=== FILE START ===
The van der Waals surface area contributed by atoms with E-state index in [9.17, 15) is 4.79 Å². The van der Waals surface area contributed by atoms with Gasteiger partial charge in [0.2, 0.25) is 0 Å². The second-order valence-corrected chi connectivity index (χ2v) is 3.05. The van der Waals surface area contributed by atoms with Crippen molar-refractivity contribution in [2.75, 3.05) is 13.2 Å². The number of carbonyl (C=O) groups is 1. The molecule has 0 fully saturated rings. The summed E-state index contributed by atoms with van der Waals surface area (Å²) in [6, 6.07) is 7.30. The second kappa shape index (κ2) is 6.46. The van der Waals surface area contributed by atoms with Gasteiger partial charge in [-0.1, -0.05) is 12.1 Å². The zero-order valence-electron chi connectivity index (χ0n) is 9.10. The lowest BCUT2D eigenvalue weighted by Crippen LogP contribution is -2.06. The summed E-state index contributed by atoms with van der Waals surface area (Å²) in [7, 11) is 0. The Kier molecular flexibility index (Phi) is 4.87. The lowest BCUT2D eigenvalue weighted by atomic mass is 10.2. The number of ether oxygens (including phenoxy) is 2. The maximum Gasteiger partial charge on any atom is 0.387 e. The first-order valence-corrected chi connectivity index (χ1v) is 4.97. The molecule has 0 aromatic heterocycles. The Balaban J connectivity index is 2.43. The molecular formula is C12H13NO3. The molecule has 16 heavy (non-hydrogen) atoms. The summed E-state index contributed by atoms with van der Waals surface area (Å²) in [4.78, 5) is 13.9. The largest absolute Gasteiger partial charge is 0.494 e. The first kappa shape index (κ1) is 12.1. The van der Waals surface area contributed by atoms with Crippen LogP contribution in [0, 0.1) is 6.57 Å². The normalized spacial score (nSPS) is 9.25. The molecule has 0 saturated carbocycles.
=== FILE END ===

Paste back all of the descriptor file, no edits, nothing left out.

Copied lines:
The van der Waals surface area contributed by atoms with E-state index in [9.17, 15) is 4.79 Å². The van der Waals surface area contributed by atoms with Gasteiger partial charge in [0.2, 0.25) is 0 Å². The second-order valence-corrected chi connectivity index (χ2v) is 3.05. The van der Waals surface area contributed by atoms with Crippen molar-refractivity contribution in [2.75, 3.05) is 13.2 Å². The number of carbonyl (C=O) groups is 1. The molecule has 0 fully saturated rings. The summed E-state index contributed by atoms with van der Waals surface area (Å²) in [6, 6.07) is 7.30. The second kappa shape index (κ2) is 6.46. The van der Waals surface area contributed by atoms with Gasteiger partial charge in [-0.1, -0.05) is 12.1 Å². The zero-order valence-electron chi connectivity index (χ0n) is 9.10. The lowest BCUT2D eigenvalue weighted by Crippen LogP contribution is -2.06. The summed E-state index contributed by atoms with van der Waals surface area (Å²) in [7, 11) is 0. The Kier molecular flexibility index (Phi) is 4.87. The lowest BCUT2D eigenvalue weighted by atomic mass is 10.2. The number of ether oxygens (including phenoxy) is 2. The maximum Gasteiger partial charge on any atom is 0.387 e. The first-order valence-corrected chi connectivity index (χ1v) is 4.97. The molecule has 0 aromatic heterocycles. The Balaban J connectivity index is 2.43. The molecular formula is C12H13NO3. The molecule has 16 heavy (non-hydrogen) atoms. The summed E-state index contributed by atoms with van der Waals surface area (Å²) in [4.78, 5) is 13.9. The largest absolute Gasteiger partial charge is 0.494 e. The first kappa shape index (κ1) is 12.1. The van der Waals surface area contributed by atoms with Crippen LogP contribution in [0, 0.1) is 6.57 Å². The normalized spacial score (nSPS) is 9.25. The molecule has 0 saturated carbocycles.